Saturday, June 27, 2015

Four Hats

Four men have been buried all the way to the neck, only their heads stick out. They cannot turn their heads, so they can see only in front of them. A wall has been placed between A and B, so that A cannot see the other 3 (B, C, D), and viceversa. All of them know in which position the others have been buried. So, for example, B knows that C and D can see him, even though he can't see them.

A hat has been placed on top of each man's head. All of them know that there are two black hats and two white hats, but no one is told the colour of the hat he's wearing.

four hats
They will all be saved if at least one of them can safely say what colour is the hat he's wearing. Otherwise they'll all be decapitated.

Which one of them saved the day? And, most importantly, how?

Four Hats Puzzle Solution

C saves the day.

D clearly has the most information at his hands, but seeing one white and one black hat doesn't give him any certainty about his own hat's colour. Would B and C both have been wearing the same colour, D would have been able to provide the answer.

But C is one clever guy and he knows that if D doesn't answer, it means that B is wearing a different colour than him. Because B is wearing white, C knows he's wearing black.

Note that A is redundant: the puzzle could have included only B, C, D. That way, the hats would have been three, with two hats of the same unspecified colour, and one other hat of the opposite colour.

Monday, June 22, 2015

Alan and Bert

I told Alan and Bert that I had two different whole numbers in mind, each bigger than 1, but less than 15. I told Alan the product of the two numbers and I told Bert the sum of the two numbers. I explained to both of them what I had done.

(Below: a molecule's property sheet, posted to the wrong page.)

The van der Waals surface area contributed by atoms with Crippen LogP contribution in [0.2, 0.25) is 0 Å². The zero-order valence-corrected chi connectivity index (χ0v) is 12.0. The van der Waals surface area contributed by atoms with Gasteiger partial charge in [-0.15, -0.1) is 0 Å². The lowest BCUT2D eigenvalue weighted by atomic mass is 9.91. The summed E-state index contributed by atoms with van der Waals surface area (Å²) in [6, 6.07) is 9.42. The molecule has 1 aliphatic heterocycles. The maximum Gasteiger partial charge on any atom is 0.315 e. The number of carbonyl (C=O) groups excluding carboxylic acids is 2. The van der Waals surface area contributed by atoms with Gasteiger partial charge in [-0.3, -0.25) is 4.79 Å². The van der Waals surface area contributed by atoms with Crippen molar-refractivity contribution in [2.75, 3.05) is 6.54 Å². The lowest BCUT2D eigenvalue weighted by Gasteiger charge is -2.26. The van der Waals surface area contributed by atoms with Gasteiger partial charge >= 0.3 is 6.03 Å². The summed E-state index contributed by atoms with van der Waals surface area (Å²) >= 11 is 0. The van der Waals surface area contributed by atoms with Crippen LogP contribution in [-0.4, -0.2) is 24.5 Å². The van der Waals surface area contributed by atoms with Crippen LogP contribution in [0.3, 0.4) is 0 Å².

Now both these friends are very clever. In fact Bert, who is a bit of a know it all, announced that it was impossible for either of them to work out the two numbers. On hearing that, Alan then worked what the two numbers were!
numbers riddle

What was the sum of the two numbers?

Alan and Bert Puzzle Solution

Starting Numbers Sum Product Product can also be made using
6, 5 11 30 10, 3
7, 4 11 28 14, 2
8, 3 11 24 6, 4 and 12, 2
9, 2 11 18 6, 3 and 9, 2
Bert knows that there are four possibilities for the starting numbers - so it is impossible to work out the starting numbers using the sum alone.

As mentioned in the question, he's quite clever - so he looks at the product that would appear if he used each of the four possible combinations. As shown in the table above, the product that appears can also be made from different numbers.

So, he announces that it is impossible for him or Alan to work out what the original numbers were. He seems to be on fairly safe ground.

Alan is a little bit more devious as well as being clever. Armed with this snippet of information he needs to look for a pair of numbers that give a non-unique sum and also give a non-unique product.
11 is the only non-unique sum which always gives a non-unique product. Alan is very clever and very smug.

Wednesday, June 17, 2015

Weighing an Elephant

elephant riddle
Hundreds of years ago, a king of an Asian country who lived in a port city, received a visit from a king of adjacent country, his friend.

The visitor brought a present with him. It was an elephant.

The visitor gave it and said, "Can you measure the elephant's rough weight in a day?"

The king of the port city consulted with the retainers. "We just have beam scales weighing bags. Do you have any ideas?"

One vassal said, "I can make the relevant measuring equipment assembling large levers and pulleys, your majesty."

"Can you make it in a day?"

"......I can't."

Another vassal said, "How about weighing in pieces after killing the elephant?"

"I won't."

At last they found the method and measured the elephant's approximate weight without sophisticated devices.

What was the method?

Weighing an Elephant Puzzle Solution

Load the elephant onto a boat large enough to carry it. The boat will sink slightly, and you mark the level of the water on the side of the boat. Then you offload the elephant and fill the boat with bags until the boat sinks to the level marked. The bags can be individually weighed using beam scales and the weight of the elephant is the sum of the weight of the bags.

This puzzle is slightly cunning in that it the geographic location of the city is a small clue.

Friday, June 12, 2015